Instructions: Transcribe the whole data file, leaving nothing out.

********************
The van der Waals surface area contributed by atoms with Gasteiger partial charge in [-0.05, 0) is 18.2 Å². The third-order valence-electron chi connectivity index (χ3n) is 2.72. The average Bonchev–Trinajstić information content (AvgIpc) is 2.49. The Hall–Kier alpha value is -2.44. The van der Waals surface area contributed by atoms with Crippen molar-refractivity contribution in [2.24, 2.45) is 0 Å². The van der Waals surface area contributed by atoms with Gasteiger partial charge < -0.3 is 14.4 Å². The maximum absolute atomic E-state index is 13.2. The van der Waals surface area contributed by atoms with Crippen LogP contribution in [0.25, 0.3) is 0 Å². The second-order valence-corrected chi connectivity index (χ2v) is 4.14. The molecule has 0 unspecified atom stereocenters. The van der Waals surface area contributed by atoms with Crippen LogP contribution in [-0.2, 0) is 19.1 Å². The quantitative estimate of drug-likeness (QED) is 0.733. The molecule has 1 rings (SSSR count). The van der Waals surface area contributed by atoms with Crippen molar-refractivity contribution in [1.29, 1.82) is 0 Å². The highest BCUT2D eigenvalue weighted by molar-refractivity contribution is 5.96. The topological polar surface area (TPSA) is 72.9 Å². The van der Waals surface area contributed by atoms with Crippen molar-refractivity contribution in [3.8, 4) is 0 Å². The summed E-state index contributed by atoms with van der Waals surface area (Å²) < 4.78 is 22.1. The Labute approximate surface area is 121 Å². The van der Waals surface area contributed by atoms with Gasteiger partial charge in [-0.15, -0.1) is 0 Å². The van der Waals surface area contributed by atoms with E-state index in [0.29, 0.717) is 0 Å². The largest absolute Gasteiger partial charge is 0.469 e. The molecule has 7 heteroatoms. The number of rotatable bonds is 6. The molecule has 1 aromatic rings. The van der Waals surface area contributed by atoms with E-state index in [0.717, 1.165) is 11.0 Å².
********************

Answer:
The van der Waals surface area contributed by atoms with Gasteiger partial charge in [-0.05, 0) is 18.2 Å². The third-order valence-electron chi connectivity index (χ3n) is 2.72. The average Bonchev–Trinajstić information content (AvgIpc) is 2.49. The Hall–Kier alpha value is -2.44. The van der Waals surface area contributed by atoms with Crippen molar-refractivity contribution in [2.24, 2.45) is 0 Å². The van der Waals surface area contributed by atoms with Gasteiger partial charge < -0.3 is 14.4 Å². The maximum absolute atomic E-state index is 13.2. The van der Waals surface area contributed by atoms with Crippen LogP contribution in [0.25, 0.3) is 0 Å². The second-order valence-corrected chi connectivity index (χ2v) is 4.14. The molecule has 0 unspecified atom stereocenters. The van der Waals surface area contributed by atoms with Crippen LogP contribution in [-0.2, 0) is 19.1 Å². The quantitative estimate of drug-likeness (QED) is 0.733. The molecule has 1 rings (SSSR count). The van der Waals surface area contributed by atoms with Crippen molar-refractivity contribution in [1.29, 1.82) is 0 Å². The highest BCUT2D eigenvalue weighted by molar-refractivity contribution is 5.96. The topological polar surface area (TPSA) is 72.9 Å². The van der Waals surface area contributed by atoms with Crippen molar-refractivity contribution in [3.8, 4) is 0 Å². The summed E-state index contributed by atoms with van der Waals surface area (Å²) < 4.78 is 22.1. The Labute approximate surface area is 121 Å². The van der Waals surface area contributed by atoms with Gasteiger partial charge in [-0.15, -0.1) is 0 Å². The van der Waals surface area contributed by atoms with E-state index in [0.29, 0.717) is 0 Å². The largest absolute Gasteiger partial charge is 0.469 e. The molecule has 7 heteroatoms. The number of rotatable bonds is 6. The molecule has 1 aromatic rings. The van der Waals surface area contributed by atoms with E-state index in [0.717, 1.165) is 11.0 Å².